Sean Abbott felt "confused and upset" after he bowled the ball that fatally injured Australian cricketer Phillip Hughes, an inquest has been told.
Hughes died aged 25 from a haemorrhage in the brain, two days after being hit on the neck during a domestic match in Sydney on 25 November, 2014.
The five-day hearing is examining if his death was avoidable.
In a statement, Abbott said "it was all a bit of a blur" and that he felt "in a bit of a daze" after the incident.
The inquest, held at New South Wales Coroner's Court, will address the speed of the emergency response and the nature of play on the day.
Abbott, now aged 24, said he had run to Hughes and held his head as he lay on the pitch at the Sydney Cricket Ground (SCG).
"Once in the changing room, I felt confused and upset," Abbott said. "I had a headache, people kept coming up to me but I cannot remember what they said. I felt super tired. These feelings stayed with me for the next few days."
The inquest has looked into whether Hughes, batting for South Australia in a Sheffield Shield game against New South Wales, had been targeted with short balls, or had received unsettling comments from opponents.
Brad Haddin, Doug Bollinger and David Warner, who were playing for New South Wales, have denied there was any element of unsportsmanlike behaviour in the match.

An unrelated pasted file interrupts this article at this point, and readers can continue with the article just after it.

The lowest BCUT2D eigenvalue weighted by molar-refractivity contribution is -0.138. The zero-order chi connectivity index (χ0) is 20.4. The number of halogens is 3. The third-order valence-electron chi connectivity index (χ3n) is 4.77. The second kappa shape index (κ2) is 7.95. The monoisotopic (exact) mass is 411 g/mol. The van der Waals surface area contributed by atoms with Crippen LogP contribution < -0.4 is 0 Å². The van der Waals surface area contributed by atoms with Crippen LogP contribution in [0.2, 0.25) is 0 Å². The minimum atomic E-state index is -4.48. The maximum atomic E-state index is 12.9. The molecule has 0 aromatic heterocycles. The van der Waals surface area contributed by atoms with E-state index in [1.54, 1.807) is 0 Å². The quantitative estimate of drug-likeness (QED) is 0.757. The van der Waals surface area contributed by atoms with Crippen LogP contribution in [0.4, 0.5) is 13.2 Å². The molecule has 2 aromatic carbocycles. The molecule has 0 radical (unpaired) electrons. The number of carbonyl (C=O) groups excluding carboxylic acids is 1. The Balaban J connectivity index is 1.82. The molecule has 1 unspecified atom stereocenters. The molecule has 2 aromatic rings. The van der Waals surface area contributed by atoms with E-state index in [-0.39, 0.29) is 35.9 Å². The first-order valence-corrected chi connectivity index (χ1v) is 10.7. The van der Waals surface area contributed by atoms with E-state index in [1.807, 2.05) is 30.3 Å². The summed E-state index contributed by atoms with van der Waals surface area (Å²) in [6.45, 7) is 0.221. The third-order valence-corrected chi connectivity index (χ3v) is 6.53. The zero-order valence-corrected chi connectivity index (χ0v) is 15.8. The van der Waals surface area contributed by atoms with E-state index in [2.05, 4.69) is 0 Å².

Those sentiments were echoed by Tom Cooper, who was batting alongside Hughes at the time of the incident.
Questions had been raised whether one bowler told Hughes: "I'm going to kill you." But Abbott said he did not remember such sledging.
"I felt the game that day was being played within the laws and spirit of cricket," he said. "I don't remember the ball being fast or slow. Maybe the wicket was a little bit slower that day. That's the type of wicket at the SCG.
"I know there has been a suggestion that the laws of the game be changed so that bouncers should not be bowled, but the same cricket ball will be hit and flying around whether bouncers are bowled or not."
On Monday, the inquest had heard the batsman's death was "inevitable" from the moment he was struck by a cricket ball.